) appellate jurisdiction
over all state and federal courts
, and original jurisdiction
over a small range of cases. The Court, which meets in the United States Supreme Court Building
in Washington, D.C., consists of a chief justice
and eight associate justices
who are nominated by the President and confirmed by the Senate. Once appointed, justices have life tenure unless they are removed after impeachment
Under Chief Justices Jay
, and Ellsworth
(1789–1801), the Court heard few cases; its first decision was West v. Barnes
(1791), a case involving a procedural issue.
1789 The United States Congress passes the Judiciary Act which creates the office of the United States Attorney General and the federal judiciary system, and orders the composition of the Supreme Court of the United States.
1790 In New York City, the Supreme Court of the United States attempts to convene for the first time.
1790 The Supreme Court of the United States convenes for the first time.
1803 In ''Marbury v. Madison'', the Supreme Court of the United States establishes the principle of judicial review.
1804 The Democratic-Republican-controlled United States Senate begins an impeachment trial against Federalist-partisan Supreme Court of the United States Justice Samuel Chase.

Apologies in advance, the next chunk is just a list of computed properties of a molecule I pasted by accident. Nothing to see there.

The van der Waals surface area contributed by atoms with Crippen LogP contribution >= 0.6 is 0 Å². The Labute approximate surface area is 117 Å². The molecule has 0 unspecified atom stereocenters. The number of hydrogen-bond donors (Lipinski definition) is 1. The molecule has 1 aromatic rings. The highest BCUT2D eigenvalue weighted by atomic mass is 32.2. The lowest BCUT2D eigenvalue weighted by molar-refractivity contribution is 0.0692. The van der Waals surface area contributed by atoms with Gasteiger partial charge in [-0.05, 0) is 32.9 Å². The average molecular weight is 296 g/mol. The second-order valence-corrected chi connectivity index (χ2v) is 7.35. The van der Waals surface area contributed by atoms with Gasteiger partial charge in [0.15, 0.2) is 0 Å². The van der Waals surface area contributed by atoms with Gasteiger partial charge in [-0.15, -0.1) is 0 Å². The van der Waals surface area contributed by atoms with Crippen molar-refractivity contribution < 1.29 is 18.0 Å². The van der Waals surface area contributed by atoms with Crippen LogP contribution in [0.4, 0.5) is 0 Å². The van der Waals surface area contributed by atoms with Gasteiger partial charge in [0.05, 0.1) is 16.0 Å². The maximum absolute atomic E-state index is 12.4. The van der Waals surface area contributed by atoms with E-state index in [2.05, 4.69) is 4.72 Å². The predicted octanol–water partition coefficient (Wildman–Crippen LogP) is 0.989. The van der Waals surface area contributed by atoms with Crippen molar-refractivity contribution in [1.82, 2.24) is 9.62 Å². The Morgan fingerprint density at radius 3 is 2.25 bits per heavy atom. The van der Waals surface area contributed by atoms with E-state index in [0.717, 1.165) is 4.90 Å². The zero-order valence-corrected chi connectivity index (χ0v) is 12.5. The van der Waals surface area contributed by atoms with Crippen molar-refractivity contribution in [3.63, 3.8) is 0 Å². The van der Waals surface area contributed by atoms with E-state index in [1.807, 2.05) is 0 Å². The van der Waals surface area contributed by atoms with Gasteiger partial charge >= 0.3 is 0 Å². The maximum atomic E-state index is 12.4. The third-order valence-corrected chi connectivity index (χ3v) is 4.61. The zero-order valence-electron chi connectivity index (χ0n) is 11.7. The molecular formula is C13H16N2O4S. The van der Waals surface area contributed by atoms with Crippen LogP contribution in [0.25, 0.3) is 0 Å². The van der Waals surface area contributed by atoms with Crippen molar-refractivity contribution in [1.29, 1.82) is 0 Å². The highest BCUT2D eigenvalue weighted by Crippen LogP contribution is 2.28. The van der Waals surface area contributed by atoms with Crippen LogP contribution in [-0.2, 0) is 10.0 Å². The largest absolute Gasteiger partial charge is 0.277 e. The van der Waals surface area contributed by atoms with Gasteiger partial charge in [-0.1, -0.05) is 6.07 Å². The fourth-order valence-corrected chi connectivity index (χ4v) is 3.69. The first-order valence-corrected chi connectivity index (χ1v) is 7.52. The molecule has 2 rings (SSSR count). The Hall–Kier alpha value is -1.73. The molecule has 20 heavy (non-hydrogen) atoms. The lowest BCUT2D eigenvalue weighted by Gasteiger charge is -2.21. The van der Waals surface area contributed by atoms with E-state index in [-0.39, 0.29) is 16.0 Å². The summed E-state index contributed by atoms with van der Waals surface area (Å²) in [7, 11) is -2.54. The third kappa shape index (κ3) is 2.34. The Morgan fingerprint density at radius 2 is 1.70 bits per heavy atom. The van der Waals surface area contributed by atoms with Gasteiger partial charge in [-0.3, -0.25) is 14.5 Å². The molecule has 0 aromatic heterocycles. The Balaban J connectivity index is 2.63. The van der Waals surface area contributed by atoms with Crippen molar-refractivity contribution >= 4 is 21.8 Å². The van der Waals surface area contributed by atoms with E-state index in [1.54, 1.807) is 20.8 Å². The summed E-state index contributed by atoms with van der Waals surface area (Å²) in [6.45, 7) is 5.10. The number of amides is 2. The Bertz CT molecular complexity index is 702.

1841 The U.S. Supreme Court rules that captive Africans who had seized control of the ship carrying them had been taken into slavery illegally.
1857 Supreme Court of the United States rules in the Dred Scott v. Sandford case.
1879 Women's rights: American President Rutherford B. Hayes signs a bill allowing female attorneys to argue cases before the Supreme Court of the United States.
1893 The Supreme Court of the United States rules in ''Nix v. Hedden'' that a tomato is a vegetable, not a fruit, under the Tariff Act of 1883.
1895 In Pollock v. Farmers' Loan & Trust Co. the Supreme Court of the United States declares unapportioned income tax to be unconstitutional.